Despite a drop off in the number of CPA candidates, “NASBA remains strong financially, in relevance and in member participation,” NASBA President and Chief Executive Officer Ken L. Bishop told the Annual Meeting, October 28-30 in the Westin Copley Place, Boston. Representatives from 54 Boards of Accountancy were present, including 129 delegates, 39 associates and 46 State Board staff members. Total attendance, including other participants, guests and staff was 434. “This has been a challenging year, but I am so proud we did achieve $56,000,000 in net assets and were able to say ‘yes’ to every request for assistance by State Boards,” Mr. Bishop stated. Among this year’s accomplishments cited by President Bishop were:

  • Signing of the mutual recognition agreement with the South African Institute of Chartered Accountants and nearing completion of a similar agreement with the Institute of Chartered Accountants of England and Wales. He noted the International Qualifications Appraisal Board is also engaged in the development of other agreements and renewals of existing agreements.
  • Outsourcing of NASBA’s information technology requirements.
  • More than 20 Board visited by NASBA Vice President of State Board Relations Dan Dustin.
  • Hundreds of pieces of legislation tracked by NASBA Director of Legislative and Governmental Affairs John Johnson.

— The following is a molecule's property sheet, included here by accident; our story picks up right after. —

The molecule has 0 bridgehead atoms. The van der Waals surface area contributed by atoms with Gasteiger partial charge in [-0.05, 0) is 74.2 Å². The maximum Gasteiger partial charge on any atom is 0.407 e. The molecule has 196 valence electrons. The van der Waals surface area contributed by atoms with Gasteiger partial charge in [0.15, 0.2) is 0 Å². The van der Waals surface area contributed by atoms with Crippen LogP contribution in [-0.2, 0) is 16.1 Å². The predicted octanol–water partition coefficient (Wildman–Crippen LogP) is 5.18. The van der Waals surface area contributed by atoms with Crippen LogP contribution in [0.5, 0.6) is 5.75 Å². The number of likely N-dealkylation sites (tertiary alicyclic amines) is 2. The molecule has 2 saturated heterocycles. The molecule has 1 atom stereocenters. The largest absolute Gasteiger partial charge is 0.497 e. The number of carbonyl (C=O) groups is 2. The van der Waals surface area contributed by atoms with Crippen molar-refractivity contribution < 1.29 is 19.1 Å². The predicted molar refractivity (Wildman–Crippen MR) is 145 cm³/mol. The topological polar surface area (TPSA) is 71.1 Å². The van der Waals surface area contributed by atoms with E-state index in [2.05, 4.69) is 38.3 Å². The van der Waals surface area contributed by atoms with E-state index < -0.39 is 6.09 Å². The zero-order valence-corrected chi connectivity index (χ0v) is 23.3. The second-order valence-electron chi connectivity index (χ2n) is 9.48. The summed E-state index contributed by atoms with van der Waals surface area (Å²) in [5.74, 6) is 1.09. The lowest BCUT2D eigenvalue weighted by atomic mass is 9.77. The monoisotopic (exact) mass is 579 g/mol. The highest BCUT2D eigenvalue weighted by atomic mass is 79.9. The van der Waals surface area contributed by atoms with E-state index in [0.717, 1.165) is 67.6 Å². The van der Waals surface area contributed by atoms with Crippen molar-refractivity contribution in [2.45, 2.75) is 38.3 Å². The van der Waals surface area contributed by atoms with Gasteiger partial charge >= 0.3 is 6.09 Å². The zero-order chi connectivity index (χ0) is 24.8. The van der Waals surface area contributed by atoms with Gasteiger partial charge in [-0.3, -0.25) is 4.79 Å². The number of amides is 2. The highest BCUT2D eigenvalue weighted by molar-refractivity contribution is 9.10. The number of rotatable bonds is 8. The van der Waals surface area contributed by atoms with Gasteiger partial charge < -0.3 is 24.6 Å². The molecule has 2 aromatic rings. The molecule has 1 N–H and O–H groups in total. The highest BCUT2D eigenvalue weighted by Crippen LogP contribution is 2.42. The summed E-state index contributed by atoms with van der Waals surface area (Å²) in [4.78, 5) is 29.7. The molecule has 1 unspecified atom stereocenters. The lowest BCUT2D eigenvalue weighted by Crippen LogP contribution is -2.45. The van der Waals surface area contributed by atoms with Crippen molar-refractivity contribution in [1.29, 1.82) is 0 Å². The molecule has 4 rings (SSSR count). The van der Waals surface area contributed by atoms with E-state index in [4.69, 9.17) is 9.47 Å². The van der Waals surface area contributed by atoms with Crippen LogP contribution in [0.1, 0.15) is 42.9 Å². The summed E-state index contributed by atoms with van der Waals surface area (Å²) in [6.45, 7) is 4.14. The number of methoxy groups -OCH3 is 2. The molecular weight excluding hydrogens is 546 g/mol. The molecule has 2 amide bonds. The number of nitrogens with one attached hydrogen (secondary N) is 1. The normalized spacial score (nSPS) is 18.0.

• Cheryl Farrar stepped into the role of Chief Sourcing and Strategy Officer upon the retirement of Ed Barnicott.
  • Nearing continuous testing for the Uniform CPA Examination.
  • The high quality of the Uniform CPA Examination being maintained.
  • NASBA’s Center for the Public Trust President Alfonzo Alexander and his staff generated more funds for the CPT’s programs.

President Bishop concluded his presentation by re-emphasizing the importance of trusting relationships and their allowing for fruitful conversations on issues where there are disagreements. A letter had been sent to the Oregon Board of Accountancy urging them to pass a law that would allow a CPA to go “inactive” if they would not be providing attest services, essentially allowing them to perform other accounting related work including consulting, offering financial advice and preparing tax returns, including work done in firms. Such a law would not agree with the Uniform Accountancy Act’s guidance to those who chose to become “CPA- Inactive,” and could have resulted in significant consequences to the board’s ability to protect the public.

President Bishop asked that when Boards are considering changes in their law, they allow NASBA to review those changes and offer its legal opinion if those changes could present a threat to regulation. “We will support you [State Boards] even if we do not agree with your decision,” President Bishop stated. “You are NASBA’s mission and we remain mission-driven and member-focused.”

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